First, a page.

“I am always, always on. I am the only person responsible for dealing with kid raising, which means a great deal more pressure to always make the right choice or have the right response…to which eventually I have had to acknowledge that I am human, and will make mistakes. I make a habit of apologizing to my kids when I do fail to handle things perfectly all the time….Having the kids all the time, on my own, means that I have to forgive myself for sometimes falling down – because I’m sick, or tired, or emotionally done – and forgive that in those times, the kids have more electronic time than I would prefer, and the chores don’t get done. In addition, there are a lot of things I did as the stay-at-home mother that have simply had to fall off my list or become less frequent– baking, hosting parties for the kids, helping out other mothers.”

Asking for help… Forgiving yourself… So far, these are life lessons I can use.

3) Be proud of who you are:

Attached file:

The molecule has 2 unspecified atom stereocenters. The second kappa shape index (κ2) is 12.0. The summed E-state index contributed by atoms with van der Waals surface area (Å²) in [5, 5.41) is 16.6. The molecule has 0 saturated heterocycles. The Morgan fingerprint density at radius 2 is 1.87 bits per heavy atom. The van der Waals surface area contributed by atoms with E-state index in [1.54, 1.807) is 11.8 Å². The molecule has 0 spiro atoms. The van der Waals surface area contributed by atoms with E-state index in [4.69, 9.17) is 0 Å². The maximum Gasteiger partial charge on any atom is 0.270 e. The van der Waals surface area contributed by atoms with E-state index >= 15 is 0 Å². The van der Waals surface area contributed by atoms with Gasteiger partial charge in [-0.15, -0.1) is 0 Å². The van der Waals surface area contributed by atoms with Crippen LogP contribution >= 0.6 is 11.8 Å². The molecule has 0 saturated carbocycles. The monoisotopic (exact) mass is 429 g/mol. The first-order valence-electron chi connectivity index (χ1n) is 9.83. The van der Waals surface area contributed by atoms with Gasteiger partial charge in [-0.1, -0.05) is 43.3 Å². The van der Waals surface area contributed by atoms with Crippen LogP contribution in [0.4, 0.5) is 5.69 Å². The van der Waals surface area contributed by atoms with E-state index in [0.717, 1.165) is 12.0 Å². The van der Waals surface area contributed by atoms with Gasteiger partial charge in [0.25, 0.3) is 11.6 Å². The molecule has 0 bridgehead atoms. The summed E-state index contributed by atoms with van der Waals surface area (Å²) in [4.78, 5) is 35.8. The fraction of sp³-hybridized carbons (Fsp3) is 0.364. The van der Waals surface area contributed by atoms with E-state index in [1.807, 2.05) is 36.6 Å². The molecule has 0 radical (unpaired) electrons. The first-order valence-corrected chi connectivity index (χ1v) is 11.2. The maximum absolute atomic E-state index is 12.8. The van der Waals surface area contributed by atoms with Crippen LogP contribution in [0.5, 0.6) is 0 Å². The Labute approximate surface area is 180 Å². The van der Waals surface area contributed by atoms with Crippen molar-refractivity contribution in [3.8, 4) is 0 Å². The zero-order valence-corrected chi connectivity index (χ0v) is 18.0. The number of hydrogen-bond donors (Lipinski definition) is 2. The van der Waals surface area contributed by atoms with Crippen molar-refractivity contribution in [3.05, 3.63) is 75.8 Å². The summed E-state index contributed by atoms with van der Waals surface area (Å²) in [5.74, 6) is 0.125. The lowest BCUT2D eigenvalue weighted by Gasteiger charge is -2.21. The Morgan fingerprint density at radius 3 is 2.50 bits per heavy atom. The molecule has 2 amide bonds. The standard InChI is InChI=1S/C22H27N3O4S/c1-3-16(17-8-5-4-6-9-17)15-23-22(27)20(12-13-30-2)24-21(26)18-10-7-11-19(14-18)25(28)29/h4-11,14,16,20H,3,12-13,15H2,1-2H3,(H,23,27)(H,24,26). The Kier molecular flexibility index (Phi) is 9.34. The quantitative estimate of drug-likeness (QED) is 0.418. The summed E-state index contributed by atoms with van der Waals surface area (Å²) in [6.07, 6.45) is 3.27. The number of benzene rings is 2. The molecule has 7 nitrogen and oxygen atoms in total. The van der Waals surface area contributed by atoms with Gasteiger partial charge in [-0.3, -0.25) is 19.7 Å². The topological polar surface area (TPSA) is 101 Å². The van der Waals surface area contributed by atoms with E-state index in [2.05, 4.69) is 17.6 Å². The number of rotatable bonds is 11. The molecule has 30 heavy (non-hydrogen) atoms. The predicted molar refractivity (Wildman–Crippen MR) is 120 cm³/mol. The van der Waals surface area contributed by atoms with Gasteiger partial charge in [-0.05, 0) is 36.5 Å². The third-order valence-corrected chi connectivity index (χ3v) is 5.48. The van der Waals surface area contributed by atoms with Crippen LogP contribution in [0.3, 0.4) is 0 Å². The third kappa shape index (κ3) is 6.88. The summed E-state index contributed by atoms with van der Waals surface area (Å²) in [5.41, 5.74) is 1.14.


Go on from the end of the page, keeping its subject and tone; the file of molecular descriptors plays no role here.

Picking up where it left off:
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My friend Jennifer, a brilliantly witty writer who divorced after fifteen years of marriage and two kids had this to say:

“After my divorce, a part of me was excited about dating again… But suddenly, I began to panic. I wasn’t twenty-years-old anymore. My body didn’t feel the way it used to. A lot of the confidence I’d had was gone. I wasn’t tan or in great shape. I’d spent years singing Old MacDonald in the dark, and rarely shaving my legs… I faced a large and expensive battle with my ex-husband and I emerged like a shriveled white cave worm, crawling to light… I’d even developed something called a Uterine Hernia… My Uterus was literally starting to fall out of my body… I was reminded of the words of actress Olivia Wilde, who lamented her first marriage publicly, when she announced… ‘That man has killed my vagina.’

I remember saying at the time… ‘I married a Tax Attorney who murdered my vagina and then used it as a home-office tax write-off.’